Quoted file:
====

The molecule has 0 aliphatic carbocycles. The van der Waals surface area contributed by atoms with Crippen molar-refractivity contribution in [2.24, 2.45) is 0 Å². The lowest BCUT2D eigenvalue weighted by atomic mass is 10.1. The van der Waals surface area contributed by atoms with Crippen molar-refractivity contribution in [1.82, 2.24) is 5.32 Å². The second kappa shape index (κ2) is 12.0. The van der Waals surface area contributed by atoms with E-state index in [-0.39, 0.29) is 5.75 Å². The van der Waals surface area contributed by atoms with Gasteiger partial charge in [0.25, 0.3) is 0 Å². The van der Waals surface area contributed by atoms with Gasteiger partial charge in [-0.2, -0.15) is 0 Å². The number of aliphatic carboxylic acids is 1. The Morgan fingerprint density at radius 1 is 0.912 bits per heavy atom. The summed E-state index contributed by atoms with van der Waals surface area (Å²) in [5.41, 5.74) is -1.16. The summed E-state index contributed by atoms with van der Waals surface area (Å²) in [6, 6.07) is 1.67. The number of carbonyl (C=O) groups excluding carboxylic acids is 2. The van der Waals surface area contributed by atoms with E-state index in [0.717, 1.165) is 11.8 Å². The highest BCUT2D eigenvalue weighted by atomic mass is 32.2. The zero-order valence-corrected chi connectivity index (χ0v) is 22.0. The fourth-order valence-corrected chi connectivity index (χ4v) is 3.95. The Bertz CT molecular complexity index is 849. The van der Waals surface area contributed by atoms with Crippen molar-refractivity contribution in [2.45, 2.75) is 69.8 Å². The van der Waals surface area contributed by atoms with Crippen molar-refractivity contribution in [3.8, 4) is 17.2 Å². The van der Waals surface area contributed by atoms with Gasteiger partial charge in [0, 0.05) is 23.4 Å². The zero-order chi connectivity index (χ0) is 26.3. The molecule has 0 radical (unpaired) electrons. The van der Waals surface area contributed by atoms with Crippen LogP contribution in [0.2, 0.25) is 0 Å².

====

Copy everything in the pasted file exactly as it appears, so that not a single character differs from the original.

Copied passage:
The molecule has 0 aliphatic carbocycles. The van der Waals surface area contributed by atoms with Crippen molar-refractivity contribution in [2.24, 2.45) is 0 Å². The lowest BCUT2D eigenvalue weighted by atomic mass is 10.1. The van der Waals surface area contributed by atoms with Crippen molar-refractivity contribution in [1.82, 2.24) is 5.32 Å². The second kappa shape index (κ2) is 12.0. The van der Waals surface area contributed by atoms with E-state index in [-0.39, 0.29) is 5.75 Å². The van der Waals surface area contributed by atoms with Gasteiger partial charge in [0.25, 0.3) is 0 Å². The van der Waals surface area contributed by atoms with Gasteiger partial charge in [-0.2, -0.15) is 0 Å². The number of aliphatic carboxylic acids is 1. The Morgan fingerprint density at radius 1 is 0.912 bits per heavy atom. The summed E-state index contributed by atoms with van der Waals surface area (Å²) in [5.41, 5.74) is -1.16. The summed E-state index contributed by atoms with van der Waals surface area (Å²) in [6, 6.07) is 1.67. The number of carbonyl (C=O) groups excluding carboxylic acids is 2. The van der Waals surface area contributed by atoms with E-state index in [0.717, 1.165) is 11.8 Å². The highest BCUT2D eigenvalue weighted by atomic mass is 32.2. The zero-order valence-corrected chi connectivity index (χ0v) is 22.0. The fourth-order valence-corrected chi connectivity index (χ4v) is 3.95. The Bertz CT molecular complexity index is 849. The van der Waals surface area contributed by atoms with Crippen molar-refractivity contribution in [2.45, 2.75) is 69.8 Å². The van der Waals surface area contributed by atoms with Crippen molar-refractivity contribution in [3.8, 4) is 17.2 Å². The van der Waals surface area contributed by atoms with Gasteiger partial charge in [0, 0.05) is 23.4 Å². The zero-order chi connectivity index (χ0) is 26.3. The molecule has 0 radical (unpaired) electrons. The van der Waals surface area contributed by atoms with Crippen LogP contribution in [0.2, 0.25) is 0 Å².